Data from: A genotypic trade-off between constitutive resistance to viral infection and host growth rate

Lewis J. Bartlett, Lena Wilfert & Mike Boots
Genotypic trade-offs are fundamental to the understanding of the evolution of life-history traits. In particular, the evolution of optimal host defence and the maintenance of variation in defence against infectious disease is thought to be underpinned by such evolutionary trade-offs. However, empirical demonstrations of these trade-offs that satisfy the strict assumptions made by theoretical models are rare. Additionally, none of these trade-offs have yet been shown to be robustly replicable using a variety of different...

Data from: Collective behavior and colony persistence of social spiders depends on their physical environment

Ambika Kamath, Skylar D. Primavera, Colin M. Wright, Grant N. Doering, Kirsten A. Sheehy, Noa Pinter-Wollman & Jonathan N. Pruitt
The physical environment occupied by group-living animals can profoundly affect their cooperative social interactions and therefore their collective behavior and success. These effects can be especially apparent in human-modified habitats, which often harbor substantial variation in the physical environments available within them. For nest-building animal societies, this influence of the physical environment on collective behavior can be mediated by the construction of nests—nests could either buffer animal behavior from changes in the physical environment or...

Climate, snow, and soil moisture data set for the Tuolumne and Merced River watersheds, California, USA

James Roche, Robert Rice, Xiande Meng, Daniel Cayan, Mike Dettinger, Douglas Alden, Sarina Patel, Megan Mason, Martha Conklin & Roger Bales
UCM sites. Snow depth, soil moisture and soil temperature are measured near the Merced Grove, Gin Flat, Smoky Jack Creek, and Olmsted Quarry with a distributed array of 6-7 sensor nodes at each location. Snow depth is measured in the open, at the drip edge and under canopies, as well as 3-4 other sites representative of an area of 1-2 hectares. Soil moisture and temperature are measured at 10, 30, 60 and 90 cm depths...

Interview Proceedings with Delbert Anderson

Hunter Hall
The following are the proceedings of an interview between Hunter Hall (interviewer) and Delbert Anderson (interviewee). The text has been transcribed from email to this document for legibility. The interview occurred on May 3rd, 2018 and was conducted with intentions to use as primary evidence for Hall’s final paper due for the Music R1B (Spring 2018) course at the University of California, Berkeley.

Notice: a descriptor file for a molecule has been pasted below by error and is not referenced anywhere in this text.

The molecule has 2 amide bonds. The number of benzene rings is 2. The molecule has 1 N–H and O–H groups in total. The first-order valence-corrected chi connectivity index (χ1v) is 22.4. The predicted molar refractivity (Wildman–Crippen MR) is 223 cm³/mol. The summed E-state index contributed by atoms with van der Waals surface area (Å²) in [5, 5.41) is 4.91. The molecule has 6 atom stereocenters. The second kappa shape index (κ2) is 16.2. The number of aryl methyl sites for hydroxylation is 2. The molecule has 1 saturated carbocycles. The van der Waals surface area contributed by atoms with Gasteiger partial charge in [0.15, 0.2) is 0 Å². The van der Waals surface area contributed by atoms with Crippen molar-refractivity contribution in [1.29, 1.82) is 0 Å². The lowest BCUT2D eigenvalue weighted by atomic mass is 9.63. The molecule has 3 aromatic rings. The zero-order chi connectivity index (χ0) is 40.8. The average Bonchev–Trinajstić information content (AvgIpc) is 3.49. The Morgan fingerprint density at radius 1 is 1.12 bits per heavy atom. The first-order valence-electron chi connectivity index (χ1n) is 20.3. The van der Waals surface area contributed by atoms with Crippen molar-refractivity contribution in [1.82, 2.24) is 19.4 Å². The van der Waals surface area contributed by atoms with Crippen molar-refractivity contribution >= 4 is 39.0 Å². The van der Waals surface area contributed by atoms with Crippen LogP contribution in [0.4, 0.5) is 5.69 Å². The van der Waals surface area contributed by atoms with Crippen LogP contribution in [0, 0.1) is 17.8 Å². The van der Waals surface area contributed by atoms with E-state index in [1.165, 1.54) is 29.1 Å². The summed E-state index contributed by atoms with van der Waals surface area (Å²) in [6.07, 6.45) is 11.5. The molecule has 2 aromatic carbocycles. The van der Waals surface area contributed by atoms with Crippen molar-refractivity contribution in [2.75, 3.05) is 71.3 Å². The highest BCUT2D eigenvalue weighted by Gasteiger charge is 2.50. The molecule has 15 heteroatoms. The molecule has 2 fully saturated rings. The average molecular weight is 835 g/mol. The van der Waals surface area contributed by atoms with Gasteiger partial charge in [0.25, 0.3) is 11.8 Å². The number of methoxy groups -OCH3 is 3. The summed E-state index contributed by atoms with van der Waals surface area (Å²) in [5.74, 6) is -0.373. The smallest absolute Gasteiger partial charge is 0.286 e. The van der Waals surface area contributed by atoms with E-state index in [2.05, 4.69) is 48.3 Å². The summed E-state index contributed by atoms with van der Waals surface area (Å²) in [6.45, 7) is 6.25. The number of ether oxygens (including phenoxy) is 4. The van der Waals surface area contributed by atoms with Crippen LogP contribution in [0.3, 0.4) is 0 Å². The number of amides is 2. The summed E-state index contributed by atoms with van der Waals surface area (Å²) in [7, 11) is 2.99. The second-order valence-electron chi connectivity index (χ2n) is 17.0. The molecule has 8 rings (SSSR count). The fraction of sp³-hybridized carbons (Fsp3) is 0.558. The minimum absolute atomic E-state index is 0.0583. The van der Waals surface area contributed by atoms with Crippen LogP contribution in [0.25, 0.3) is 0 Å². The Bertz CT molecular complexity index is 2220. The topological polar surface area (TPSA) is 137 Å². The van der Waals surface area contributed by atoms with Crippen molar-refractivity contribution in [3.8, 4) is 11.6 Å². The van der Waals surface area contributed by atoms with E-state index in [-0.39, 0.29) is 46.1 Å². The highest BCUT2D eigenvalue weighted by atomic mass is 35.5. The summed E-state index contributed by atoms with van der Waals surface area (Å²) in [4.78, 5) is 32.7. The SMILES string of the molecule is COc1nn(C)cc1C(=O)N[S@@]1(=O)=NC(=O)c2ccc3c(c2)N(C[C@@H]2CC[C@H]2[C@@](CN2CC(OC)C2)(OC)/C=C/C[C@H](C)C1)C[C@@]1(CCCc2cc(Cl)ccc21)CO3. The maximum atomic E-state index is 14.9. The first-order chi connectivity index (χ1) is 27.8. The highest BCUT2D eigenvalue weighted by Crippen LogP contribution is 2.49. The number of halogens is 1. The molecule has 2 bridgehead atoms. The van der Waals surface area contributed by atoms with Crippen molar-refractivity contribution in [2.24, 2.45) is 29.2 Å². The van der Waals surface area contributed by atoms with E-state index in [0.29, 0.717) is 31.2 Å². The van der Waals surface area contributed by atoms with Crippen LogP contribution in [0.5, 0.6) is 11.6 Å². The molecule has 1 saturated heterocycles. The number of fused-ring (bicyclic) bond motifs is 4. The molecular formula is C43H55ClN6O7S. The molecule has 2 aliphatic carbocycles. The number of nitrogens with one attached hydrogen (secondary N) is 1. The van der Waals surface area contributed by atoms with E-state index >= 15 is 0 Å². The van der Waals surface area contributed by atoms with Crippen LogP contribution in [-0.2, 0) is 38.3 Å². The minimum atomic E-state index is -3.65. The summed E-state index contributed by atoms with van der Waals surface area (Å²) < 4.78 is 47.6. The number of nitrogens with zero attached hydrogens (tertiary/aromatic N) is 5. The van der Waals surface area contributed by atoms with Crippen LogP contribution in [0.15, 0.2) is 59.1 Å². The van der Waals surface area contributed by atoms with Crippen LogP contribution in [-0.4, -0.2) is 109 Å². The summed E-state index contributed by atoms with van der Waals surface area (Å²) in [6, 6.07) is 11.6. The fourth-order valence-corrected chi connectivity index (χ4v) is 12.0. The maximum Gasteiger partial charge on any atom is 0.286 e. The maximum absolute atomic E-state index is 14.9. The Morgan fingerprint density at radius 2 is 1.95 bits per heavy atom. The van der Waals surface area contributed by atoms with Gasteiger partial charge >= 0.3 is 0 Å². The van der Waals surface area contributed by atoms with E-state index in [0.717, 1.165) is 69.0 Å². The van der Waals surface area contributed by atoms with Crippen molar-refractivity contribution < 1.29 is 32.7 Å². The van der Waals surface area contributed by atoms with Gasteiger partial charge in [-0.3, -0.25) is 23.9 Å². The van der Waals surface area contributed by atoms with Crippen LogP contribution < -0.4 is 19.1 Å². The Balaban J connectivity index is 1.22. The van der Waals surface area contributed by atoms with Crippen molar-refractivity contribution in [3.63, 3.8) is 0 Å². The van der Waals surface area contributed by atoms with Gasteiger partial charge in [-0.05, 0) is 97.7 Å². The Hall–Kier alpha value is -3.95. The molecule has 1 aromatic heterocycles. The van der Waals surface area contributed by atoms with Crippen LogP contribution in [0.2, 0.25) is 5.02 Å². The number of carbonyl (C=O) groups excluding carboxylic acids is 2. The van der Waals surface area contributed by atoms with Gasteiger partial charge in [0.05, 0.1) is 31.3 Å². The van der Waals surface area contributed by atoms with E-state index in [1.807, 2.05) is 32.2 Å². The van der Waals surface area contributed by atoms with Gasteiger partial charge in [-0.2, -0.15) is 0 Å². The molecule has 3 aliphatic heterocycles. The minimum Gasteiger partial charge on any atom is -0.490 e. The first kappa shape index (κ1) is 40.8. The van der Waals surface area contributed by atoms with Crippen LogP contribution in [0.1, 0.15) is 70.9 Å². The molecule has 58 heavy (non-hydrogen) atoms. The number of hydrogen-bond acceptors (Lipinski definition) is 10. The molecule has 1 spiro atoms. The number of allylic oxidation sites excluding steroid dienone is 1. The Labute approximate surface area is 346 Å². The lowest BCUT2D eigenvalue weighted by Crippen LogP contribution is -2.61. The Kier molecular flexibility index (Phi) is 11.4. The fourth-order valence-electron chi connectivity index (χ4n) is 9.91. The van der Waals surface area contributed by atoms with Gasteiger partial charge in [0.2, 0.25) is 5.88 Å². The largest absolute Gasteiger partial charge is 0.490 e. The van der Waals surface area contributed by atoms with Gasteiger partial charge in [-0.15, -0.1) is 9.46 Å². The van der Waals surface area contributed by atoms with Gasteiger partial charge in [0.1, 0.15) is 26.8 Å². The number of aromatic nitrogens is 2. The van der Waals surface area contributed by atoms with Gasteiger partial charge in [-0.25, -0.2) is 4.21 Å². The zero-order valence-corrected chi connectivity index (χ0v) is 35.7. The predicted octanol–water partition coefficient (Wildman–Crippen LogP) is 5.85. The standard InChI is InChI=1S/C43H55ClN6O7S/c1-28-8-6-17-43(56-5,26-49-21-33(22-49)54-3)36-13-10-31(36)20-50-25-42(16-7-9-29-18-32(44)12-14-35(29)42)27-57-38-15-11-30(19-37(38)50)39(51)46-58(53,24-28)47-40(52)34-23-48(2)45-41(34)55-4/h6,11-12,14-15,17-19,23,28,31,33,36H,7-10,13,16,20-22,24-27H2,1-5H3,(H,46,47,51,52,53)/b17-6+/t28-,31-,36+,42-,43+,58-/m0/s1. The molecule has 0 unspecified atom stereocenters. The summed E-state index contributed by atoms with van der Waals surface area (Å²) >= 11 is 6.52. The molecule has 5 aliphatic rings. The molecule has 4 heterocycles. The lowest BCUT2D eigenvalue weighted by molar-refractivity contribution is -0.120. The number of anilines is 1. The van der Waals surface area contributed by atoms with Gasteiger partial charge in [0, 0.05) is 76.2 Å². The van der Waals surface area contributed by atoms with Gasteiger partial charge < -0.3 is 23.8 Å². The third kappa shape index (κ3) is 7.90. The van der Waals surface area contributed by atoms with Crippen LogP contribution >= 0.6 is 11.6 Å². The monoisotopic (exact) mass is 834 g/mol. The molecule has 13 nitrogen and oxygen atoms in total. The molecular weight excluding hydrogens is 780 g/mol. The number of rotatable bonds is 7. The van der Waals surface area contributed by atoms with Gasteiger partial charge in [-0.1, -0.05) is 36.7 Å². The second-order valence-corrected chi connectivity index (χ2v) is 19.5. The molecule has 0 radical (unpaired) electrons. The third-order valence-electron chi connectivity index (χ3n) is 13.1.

Berkeley High Resolution (BEHR) OMI NO2 - Gridded pixels, monthly profiles

Joshua Laughner, Qindan Zhu & Ronald Cohen
The BEHR OMI NO2 product reprocesses tropospheric NO2 columns from the Ozone Monitoring Instrument (OMI) satellite using high resolution a priori NO2 profiles, surface reflectivity, and surface elevation data. This product uses NO2 profiles for the day retrieved, simulated by the WRF-Chem model at 12 km spatial resolution. The use of high spatial resolution NO2 profiles has been shown to better resolve urban/rural differences in NO2 column densities, and the use of day-to-day (rather than...

Data from: Origins of East Asian Summer Monsoon Seasonality

John Chiang, Wenwen Kong, Chi-Hua Wu & David Battisti
Climatological model output used in Chiang et al. (2019), "Origins of East Asian Summer Monsoon Seasonality".

3D attenuation model of Long Valley Caldera (CA)

Janire Prudencio & Michael Manga
Unrest at Long Valley caldera, California has been attributed to magma recharge or the ascent of hydrothermal fluids. The difference is critical for assessing volcanic hazard. To better constrain subsurface structures in the upper crust and to help distinguish between these two competing hypotheses for the origin of unrest, we model the 3D seismic attenuation structure by analyzing more than 47000 vertical waveforms with the coda normalization method. We identify high attenuation anomalies in the...

Registration Year

  • 2018
    78

Resource Types

  • Dataset
    78

Affiliations

  • University of California, Berkeley
    78
  • University of Minnesota
    4
  • University of Washington
    3
  • Columbia University
    3
  • University of California System
    3
  • Museum of Vertebrate Zoology
    3
  • Dayton Foundation
    3
  • Cornell University
    3
  • Stanford University
    2
  • University of California, San Diego
    2